The regulation regarding operation and liability states:
"Automated vehicles equipped with SAE Level 3 technology that are available for public purchase in Canada can be driven on Ontario roads. These vehicles are no longer be restricted to registered pilot participants. A human driver is required at all times to take back the driving task when alerted to do so by the vehicle.
Drivers need to be in full care and control of vehicles with SAE Level 3 technology and all existing laws (such as distracted, careless, and impaired driving laws) continue to apply to drivers of these vehicles. Drivers are responsible for the safe operation of these vehicles at all times."
However, some legal analysts fear that issues of liability could lead to actions against manufacturers, AV software developers, and any commercial business that own the vehicles, such as cab and delivery companies. In addition, there are residual concerns about the integrity of the technology itself.
At their base, self-driven vehicles are Internet of Things (IoT) devices, with all of the attendant issues surrounding the security of AI and networked systems. As with any IoT device, security is a major concern. One way to protect driverless cars from cybersecurity threats is to implement the use of virtual private networks (VPNs). Onboard software allow manufacturers to take advantage of VPN features that encrypt data and hide location, in this case making it harder to trace the vehicle or interfere in its operation.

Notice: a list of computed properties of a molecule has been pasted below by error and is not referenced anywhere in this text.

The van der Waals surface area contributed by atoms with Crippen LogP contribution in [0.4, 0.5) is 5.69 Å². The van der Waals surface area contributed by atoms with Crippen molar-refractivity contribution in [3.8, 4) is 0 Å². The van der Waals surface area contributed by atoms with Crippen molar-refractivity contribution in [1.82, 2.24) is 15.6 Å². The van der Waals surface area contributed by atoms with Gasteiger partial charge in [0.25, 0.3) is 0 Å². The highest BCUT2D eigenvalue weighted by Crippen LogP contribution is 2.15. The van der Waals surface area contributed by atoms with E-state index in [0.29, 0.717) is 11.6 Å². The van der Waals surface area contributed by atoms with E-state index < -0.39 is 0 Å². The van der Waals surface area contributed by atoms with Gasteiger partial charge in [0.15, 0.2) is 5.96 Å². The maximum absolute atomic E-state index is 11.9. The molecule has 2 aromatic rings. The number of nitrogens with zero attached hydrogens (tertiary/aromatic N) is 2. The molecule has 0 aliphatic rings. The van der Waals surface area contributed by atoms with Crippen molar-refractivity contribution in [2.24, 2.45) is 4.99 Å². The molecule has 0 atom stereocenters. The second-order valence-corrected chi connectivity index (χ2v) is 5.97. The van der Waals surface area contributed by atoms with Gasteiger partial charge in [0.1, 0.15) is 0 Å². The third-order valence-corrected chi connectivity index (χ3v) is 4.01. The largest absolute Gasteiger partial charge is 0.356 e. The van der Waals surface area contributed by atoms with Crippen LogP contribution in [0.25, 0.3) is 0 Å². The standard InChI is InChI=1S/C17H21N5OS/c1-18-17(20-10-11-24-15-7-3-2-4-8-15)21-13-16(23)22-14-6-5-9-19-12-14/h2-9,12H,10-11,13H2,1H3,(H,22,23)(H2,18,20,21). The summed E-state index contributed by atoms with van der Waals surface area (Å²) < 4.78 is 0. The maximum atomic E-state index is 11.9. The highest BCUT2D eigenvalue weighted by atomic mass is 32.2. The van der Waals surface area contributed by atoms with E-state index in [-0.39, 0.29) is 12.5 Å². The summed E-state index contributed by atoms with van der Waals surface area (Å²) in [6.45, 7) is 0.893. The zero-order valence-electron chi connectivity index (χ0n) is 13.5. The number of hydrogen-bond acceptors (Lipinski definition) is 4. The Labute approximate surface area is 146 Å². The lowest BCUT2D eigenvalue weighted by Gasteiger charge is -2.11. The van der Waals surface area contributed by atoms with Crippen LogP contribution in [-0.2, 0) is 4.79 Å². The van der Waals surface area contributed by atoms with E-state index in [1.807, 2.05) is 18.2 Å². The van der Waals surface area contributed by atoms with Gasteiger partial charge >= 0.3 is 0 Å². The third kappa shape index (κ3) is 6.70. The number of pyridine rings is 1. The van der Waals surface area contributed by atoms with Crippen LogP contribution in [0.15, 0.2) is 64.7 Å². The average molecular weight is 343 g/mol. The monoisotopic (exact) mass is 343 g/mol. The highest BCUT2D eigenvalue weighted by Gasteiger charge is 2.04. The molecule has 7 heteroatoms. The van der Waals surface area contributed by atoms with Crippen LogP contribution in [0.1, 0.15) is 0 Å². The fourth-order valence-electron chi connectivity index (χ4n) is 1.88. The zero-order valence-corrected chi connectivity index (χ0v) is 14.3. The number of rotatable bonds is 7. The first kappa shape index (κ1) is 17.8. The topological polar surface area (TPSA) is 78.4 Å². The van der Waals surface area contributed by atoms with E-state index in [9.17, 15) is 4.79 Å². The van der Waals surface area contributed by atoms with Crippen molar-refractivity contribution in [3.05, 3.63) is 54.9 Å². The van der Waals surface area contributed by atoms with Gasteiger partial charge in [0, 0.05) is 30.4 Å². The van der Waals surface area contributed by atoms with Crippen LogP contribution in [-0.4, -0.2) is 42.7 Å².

The studies rated different locations on four main criteria:
1) Policies and investment marked for autonomous vehicle development. The government in Ontario has authorized $80 million to be released over a five-year period in an effort to promote connected and driverless commercial vehicles, hold Ontario up as an industry leader, and develop local tech talent.
On the urban planning side of the equation, engineers are ready to tie self-driving cars into an overall plan for greening Canada. These vehicles have the capability of dropping passengers at their destination and picking them up later, meaning less need for parking. This allows concrete jungles to be transformed to accommodate bicycles and get rid of large, multi-storied parking garages.
2) Advancements in innovation and technology in general, thanks to tech companies and related corporations. They're also close to implementing 5G technology, which is a game-changer for powering these vehicles.
3) R&D, such as investing in top-notch roads and infrastructure. It's a little-known fact that Canada is the fourth leading car importer worldwide, and the country hosts major manufacturing plants, supply chains, and production facilities. These include two of the Big Three, GM and Ford, in addition to Honda, Fiat, and Toyota.
4) Public readiness and acceptance of driverless vehicles.
Any hesitancy on the part of the public may simply be due to misunderstandings about what artificial intelligence (AI) is and how it works. What many don't realize is that AI is already present in our lives every day.
We may not be there yet, but Canada is on the right path toward becoming a leader in supporting this technology over the next decade.